What is Photosynthesis?
Green plants are also called producers. This is because they have the ability to produce their own food from the raw materials around them by a process called photosynthesis.
During photosynthesis radiant energy from the sun (sunlight) is absorbed by green plants. The energy is used to convert carbon dioxide, water and minerals the plants take in from their surroundings into sugar and gaseous oxygen.
Photosynthesis is critical to life on Earth. Without photosynthesis the food supply would finish and the Earth’s atmosphere would lose its oxygen.
The chemical equation for the process of photosynthesis is given as:
The photosynthesis equation is a simple representation for a very complex natural process. Within the photosynthesis process there are two distinctly separate stages, a photochemical stage followed by a biochemical stage.
The photochemical stage involves the radiant energy supplied by sunlight and involves reactions called light dependant reactions. Green plants contain a light absorbing pigment called chlorophyll. When a molecule of chlorophyll absorbs light it uses the energy to boost electrons to a higher energy level and the molecule is said to be excited. The electrons at the higher energy levels are transferred along chains of electron carrier molecules. The energy transfers of the electrons are responsible for the formation of key energy carrying molecules along with the splitting of the water molecule to oxygen and hydrogen.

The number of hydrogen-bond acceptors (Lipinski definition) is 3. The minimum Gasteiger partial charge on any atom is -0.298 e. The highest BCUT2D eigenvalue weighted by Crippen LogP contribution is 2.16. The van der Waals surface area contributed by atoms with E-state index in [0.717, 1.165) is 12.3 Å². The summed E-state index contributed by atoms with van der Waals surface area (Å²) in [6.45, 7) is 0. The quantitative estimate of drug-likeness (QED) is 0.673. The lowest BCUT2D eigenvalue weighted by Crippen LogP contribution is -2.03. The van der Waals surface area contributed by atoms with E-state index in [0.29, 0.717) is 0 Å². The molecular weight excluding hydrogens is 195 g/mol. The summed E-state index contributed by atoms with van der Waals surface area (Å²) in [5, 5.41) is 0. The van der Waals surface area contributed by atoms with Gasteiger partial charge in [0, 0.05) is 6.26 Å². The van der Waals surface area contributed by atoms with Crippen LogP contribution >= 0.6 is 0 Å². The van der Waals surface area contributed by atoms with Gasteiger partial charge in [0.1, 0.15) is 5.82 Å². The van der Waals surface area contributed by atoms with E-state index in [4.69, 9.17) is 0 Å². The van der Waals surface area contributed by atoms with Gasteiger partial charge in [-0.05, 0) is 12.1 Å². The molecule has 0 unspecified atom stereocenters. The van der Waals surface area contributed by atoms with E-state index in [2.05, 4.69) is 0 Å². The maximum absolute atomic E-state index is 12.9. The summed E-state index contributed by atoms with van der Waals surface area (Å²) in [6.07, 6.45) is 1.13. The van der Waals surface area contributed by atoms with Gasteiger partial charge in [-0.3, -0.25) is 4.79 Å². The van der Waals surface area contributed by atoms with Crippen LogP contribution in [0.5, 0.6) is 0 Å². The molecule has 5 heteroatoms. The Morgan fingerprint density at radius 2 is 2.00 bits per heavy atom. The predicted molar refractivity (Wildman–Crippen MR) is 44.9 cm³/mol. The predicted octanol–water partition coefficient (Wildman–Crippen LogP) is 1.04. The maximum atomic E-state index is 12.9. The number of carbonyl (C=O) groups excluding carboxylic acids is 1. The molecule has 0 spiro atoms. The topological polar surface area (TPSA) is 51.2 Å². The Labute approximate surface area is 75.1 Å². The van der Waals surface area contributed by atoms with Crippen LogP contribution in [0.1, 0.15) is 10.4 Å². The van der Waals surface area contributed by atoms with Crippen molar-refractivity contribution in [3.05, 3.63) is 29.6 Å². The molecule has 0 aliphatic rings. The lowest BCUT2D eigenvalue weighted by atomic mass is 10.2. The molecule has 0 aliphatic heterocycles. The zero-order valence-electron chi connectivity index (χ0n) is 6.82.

These molecules then undergo the second stage of photosynthesis, the biochemical reaction. Here they react with hydrogen formed from the splitting of water in the photochemical stage and carbon dioxide from the atmosphere with the presence of enzymes to form the organic glucose molecules. The reactions in this stage are referred to as light-independent reactions because they do not require light as they use the energy already provided by the light in the light-dependent reactions. Thus, photosynthesis has transferred the energy from light to chemical energy in the sugar.